When I was five or six years old, it was a treat to go to Wortman Park at the east edge of town and play hide and seek before catching garter snakes along the banks of the creek bed. There was also an unfathomable challenge for a small child in the form of a twenty foot tall platform-tower with a square hole cut in one side to access the most bad ass metal slide you can ever imagine. I was terrified of the thing from the time I first saw it, but when other kids slightly older than me were laughing and enjoying the maximum slide velocity I just had to investigate. I wasn’t a fan of heights,  so I climbed each rung very carefully and deliberately until I found myself at the top. It took real guts, but I finally inched my way into launching position and shot down that slide at what appeared to be rocket speed to my brain. I barely managed to land on my feet, but I did it. Some kids did fall, and some got a few scrapes, but it had been an important right of passage for all of us at the time. Hence my disappointment to find the slide removed and replaced with a tepid set of low velocity swings on the very (pictured) spot. I understand we must protect our kids, but where exactly is the line between safety and challenge? Guns aside, shouldn’t risk in the daily lives of our kids go beyond just facing a low SAT score? When does protection become too much coddling? I wonder.

The Sunday Truce


So it was a beautiful Sunday evening yesterday as I watched the sun go down before chatting in a coffee shop a couple hours in a very relaxing atmosphere where the pace was slow and all were in good cheer. After dark, I slowly packed up my things, placed them in the trunk of my car and made the 12 mile drive through the rolling rural farm country of Oregon that lay between the two larger cities of McMinnville and Salem. As is my custom, I usually drive (only) 5 over the speed limit as I like to look over the small farms and villages along my path to enjoy my life as Sunday is traditionally our day of rest. But sadly, this doesn’t seem to be enough for the majority on the roads anymore as most choose to either ride my bumper angrily, or floor it past me dispensing an angry look, or shaking their heads in disgust as I’m not playing their game their way on my day off.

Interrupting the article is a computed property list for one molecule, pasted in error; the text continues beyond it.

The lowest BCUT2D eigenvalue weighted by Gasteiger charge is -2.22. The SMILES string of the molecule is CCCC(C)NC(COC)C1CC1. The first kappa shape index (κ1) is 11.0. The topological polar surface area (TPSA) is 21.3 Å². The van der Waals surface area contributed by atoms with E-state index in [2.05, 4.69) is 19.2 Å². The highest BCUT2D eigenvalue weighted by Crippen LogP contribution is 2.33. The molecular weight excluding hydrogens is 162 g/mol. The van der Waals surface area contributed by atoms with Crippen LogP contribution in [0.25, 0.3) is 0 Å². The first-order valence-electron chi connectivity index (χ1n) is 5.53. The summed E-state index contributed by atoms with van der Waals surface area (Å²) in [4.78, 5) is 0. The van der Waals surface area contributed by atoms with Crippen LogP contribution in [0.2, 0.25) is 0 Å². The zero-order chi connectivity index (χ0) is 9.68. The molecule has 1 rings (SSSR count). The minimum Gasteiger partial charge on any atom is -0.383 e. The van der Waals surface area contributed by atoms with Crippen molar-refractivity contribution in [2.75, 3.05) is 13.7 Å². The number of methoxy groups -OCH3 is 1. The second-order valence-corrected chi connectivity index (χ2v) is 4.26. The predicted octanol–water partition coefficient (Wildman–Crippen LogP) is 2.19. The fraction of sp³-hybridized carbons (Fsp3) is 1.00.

Remember, I don’t live in urban Chicago here, and it’s not Monday morning ten to nine when most people who are late to work are struggling just to make their parking spot by nine. This is Sunday, and what I’ve noticed about the evolution of Sunday in our modern world is most people do not have enough time over their weekend to turn off their high gear settings to find that place of peace we all claim we’ll get to when we retire, so I propose a truce. This truce will be recognized nationally from this day forward no matter what your age, level of employment, culture, or general attitude. I propose one 24 hour bonanza of general relaxation where none of us rush, all promise to look around while enjoying their drive, agree not to dispense political ramblings on Facebook,  agree not grumble in long grocery lines, but rather turn to a neighbor and discuss how their life is going, agree to watch out for the safety of everyone’s children, and agree to hold a general positive attitude. ALL day.

I think if we can all agree to this one day, we’ll magically find that all our lives will improve five fold, and before you know it, we might even add a second, or possibly third truce day in the future.


Selfie or Your Life?